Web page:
Polybutylene not a defect per local realtor board

As of now Polybutylene plumbing lines are not a defect per local Realtor association. NABOR ( Naples Area Board of Realtors) They removed poly a defect in their purchase agreements! Nor is elevated Penicillum/Aspergillus.
Anybody else heard of this?

No, but who cares? It should not affect what you include in your reports.

Nope , it does not.

Agree, used house sales person organization opinions not considered in our reports.

What’s next… roof and/or plumbing leaks not a defect?

You should note it in your report and if a Realtor wants to sign their name to something saying that it’s not a defect let them.

See how many take you up on your offer.

My report is for the client The agent has no say in it .
If the client wishes to show the agent that’s not my concern.

Defect or not it is certainly worthy of informing your client.

Lawyers being lawyers. We have thousands of homes here with it. I’m sure a law suit will be forthcoming in the next few years when something happens, and the Realtor board told buyer the stuff is not a defect. It should get interesting.

Around here the buyers usually want their agents to have a copy of the report because their agent does the negotiating for them. The buyer’s agent usually gives a copy of the report to the listing agent so they are on the same page as each other.

I do always ask the buyers if they want me to send a copy of the report to their agent, I think twice I was told no.

You have that right Dave :smiley:

Speaking of which, how many call out PB fixture supply lines / risers in a home inspection or 4pt?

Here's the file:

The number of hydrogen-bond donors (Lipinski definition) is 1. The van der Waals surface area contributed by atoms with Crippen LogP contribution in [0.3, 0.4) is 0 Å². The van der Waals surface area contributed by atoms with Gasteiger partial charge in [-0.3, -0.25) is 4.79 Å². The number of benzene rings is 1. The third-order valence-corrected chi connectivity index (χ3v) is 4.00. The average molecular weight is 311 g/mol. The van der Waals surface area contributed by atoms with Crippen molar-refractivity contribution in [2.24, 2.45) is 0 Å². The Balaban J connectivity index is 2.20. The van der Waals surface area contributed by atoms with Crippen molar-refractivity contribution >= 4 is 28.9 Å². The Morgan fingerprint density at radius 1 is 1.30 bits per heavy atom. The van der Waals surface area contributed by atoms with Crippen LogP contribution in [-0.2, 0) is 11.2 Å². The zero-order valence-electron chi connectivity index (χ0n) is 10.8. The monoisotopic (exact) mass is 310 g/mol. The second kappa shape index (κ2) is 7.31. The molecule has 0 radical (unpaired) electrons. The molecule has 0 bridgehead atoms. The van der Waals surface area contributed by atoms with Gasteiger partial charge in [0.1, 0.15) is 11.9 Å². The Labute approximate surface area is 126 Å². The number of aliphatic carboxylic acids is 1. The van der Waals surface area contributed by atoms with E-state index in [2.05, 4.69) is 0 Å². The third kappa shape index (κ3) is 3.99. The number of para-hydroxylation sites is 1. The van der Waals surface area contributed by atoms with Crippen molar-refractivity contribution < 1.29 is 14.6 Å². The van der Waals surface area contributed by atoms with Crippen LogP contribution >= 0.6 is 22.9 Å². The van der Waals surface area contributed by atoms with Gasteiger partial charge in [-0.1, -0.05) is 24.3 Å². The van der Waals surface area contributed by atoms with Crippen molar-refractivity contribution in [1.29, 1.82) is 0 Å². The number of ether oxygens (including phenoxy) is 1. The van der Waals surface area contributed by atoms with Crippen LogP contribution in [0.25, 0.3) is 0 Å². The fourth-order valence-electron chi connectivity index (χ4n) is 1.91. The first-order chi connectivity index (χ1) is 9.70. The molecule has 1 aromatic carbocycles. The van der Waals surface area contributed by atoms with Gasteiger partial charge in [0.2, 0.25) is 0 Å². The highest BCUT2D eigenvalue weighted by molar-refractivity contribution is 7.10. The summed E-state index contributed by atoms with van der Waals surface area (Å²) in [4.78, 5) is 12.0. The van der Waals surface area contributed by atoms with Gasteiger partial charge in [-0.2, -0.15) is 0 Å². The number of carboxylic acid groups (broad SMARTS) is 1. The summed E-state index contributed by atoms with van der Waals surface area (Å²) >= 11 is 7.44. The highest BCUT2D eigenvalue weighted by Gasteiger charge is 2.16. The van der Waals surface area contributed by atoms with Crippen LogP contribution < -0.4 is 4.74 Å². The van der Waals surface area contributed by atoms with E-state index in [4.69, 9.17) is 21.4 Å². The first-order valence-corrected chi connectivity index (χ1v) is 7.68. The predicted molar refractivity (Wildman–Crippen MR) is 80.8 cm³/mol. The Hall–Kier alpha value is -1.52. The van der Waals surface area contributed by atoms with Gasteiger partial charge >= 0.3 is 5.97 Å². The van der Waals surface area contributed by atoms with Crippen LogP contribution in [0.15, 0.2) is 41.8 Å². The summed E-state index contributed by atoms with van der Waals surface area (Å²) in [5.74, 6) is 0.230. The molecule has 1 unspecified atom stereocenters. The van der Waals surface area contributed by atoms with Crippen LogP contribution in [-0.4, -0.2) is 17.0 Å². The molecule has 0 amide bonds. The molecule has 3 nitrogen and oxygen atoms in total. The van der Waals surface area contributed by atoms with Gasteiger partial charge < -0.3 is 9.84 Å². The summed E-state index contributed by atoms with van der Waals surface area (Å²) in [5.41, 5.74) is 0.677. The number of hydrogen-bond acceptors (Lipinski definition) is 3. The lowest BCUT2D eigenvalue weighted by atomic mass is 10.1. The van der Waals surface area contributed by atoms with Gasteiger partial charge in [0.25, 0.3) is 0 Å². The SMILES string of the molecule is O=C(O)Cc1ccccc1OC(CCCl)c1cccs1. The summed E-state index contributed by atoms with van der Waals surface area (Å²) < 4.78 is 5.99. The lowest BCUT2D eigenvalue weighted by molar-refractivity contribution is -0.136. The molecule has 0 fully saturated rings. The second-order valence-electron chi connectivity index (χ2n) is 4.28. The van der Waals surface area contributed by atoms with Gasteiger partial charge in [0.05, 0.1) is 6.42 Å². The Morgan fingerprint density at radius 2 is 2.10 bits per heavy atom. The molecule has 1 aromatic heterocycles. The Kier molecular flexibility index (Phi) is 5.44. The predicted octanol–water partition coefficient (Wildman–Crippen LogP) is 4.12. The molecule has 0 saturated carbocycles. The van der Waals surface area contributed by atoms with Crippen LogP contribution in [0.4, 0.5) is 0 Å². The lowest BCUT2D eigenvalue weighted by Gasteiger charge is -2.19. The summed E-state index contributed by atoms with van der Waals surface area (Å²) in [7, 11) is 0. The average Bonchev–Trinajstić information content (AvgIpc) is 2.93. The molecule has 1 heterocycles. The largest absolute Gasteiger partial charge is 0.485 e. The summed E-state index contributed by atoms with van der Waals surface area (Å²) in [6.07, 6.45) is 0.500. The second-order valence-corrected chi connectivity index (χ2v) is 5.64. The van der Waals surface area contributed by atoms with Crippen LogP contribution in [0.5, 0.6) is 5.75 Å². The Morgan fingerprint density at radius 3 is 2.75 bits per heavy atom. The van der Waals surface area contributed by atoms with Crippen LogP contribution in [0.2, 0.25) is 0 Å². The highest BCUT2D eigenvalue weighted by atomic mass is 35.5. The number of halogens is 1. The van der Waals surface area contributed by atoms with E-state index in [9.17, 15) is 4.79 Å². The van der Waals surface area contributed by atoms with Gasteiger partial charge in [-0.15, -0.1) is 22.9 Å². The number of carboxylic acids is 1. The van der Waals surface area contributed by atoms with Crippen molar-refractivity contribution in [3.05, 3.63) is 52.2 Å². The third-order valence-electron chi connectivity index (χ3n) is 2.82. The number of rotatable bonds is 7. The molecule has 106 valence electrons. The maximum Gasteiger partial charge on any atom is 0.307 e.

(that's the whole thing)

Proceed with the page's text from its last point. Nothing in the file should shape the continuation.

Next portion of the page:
Always it is not a case of will they leak but when they will leak . recommend immediate replace with burst proof lines .


Where I live was once a poly test site, Realtors here are mostly on board with reality.


There were allegations that PB “falls apart” in water containing chlorine, even at “tap water levels.” That is an incorrect statement. Shell Chemical Company, the producer of PB, spent over three million dollars on a state of the art testing facility to determine the effects of free chlorine on PB tubing. Tests conducted at that facility indicated that, at free chlorine concentrations of 2.0 parts per million (ppm), 25% hot water flowing usage in a twenty four period (higher than typical), PB pipes had an extrapolated test life of over fifty years, assuming good installation and extrusion. At concentrations of 1.0 ppm, extrapolated test life was 140 years. The American Water Works Association (an association for municipal water utilities) states that water utilities in the U.S. normally have free chlorine levels below 1.0 ppm. Even if treatment levels at the water treatment facilities are higher, the numbers within a home are typically at lower levels.

Since when do real estate agents determine what the insurance companies will do? If it is true, this should get interesting.

…maybe they took a page out of the home inspector play book?

Are they putting this in the contract forms to prevent buyers from asking for repairs?

Per purchase agreements, it is not a defect. So no, can’t ask for repairs.

I’d sure like to see the wording in that PA to get that determination. Do you have an actual copy you can post, or is this all just hearsy?